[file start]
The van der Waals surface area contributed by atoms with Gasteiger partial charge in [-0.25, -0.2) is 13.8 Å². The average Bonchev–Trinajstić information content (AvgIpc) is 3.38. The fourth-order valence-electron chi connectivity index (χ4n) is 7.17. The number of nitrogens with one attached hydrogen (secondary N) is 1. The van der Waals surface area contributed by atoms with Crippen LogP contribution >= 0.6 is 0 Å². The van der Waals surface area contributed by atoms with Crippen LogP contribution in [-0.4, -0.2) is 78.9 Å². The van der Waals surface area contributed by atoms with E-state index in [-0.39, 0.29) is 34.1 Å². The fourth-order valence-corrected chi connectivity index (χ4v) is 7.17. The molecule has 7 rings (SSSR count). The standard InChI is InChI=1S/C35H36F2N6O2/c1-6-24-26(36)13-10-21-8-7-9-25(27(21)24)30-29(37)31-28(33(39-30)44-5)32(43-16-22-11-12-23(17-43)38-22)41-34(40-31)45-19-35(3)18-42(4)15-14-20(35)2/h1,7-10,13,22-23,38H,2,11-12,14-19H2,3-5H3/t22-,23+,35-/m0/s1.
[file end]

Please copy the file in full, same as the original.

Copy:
The van der Waals surface area contributed by atoms with Gasteiger partial charge in [-0.25, -0.2) is 13.8 Å². The average Bonchev–Trinajstić information content (AvgIpc) is 3.38. The fourth-order valence-electron chi connectivity index (χ4n) is 7.17. The number of nitrogens with one attached hydrogen (secondary N) is 1. The van der Waals surface area contributed by atoms with Crippen LogP contribution >= 0.6 is 0 Å². The van der Waals surface area contributed by atoms with Crippen LogP contribution in [-0.4, -0.2) is 78.9 Å². The van der Waals surface area contributed by atoms with E-state index in [-0.39, 0.29) is 34.1 Å². The fourth-order valence-corrected chi connectivity index (χ4v) is 7.17. The molecule has 7 rings (SSSR count). The standard InChI is InChI=1S/C35H36F2N6O2/c1-6-24-26(36)13-10-21-8-7-9-25(27(21)24)30-29(37)31-28(33(39-30)44-5)32(43-16-22-11-12-23(17-43)38-22)41-34(40-31)45-19-35(3)18-42(4)15-14-20(35)2/h1,7-10,13,22-23,38H,2,11-12,14-19H2,3-5H3/t22-,23+,35-/m0/s1.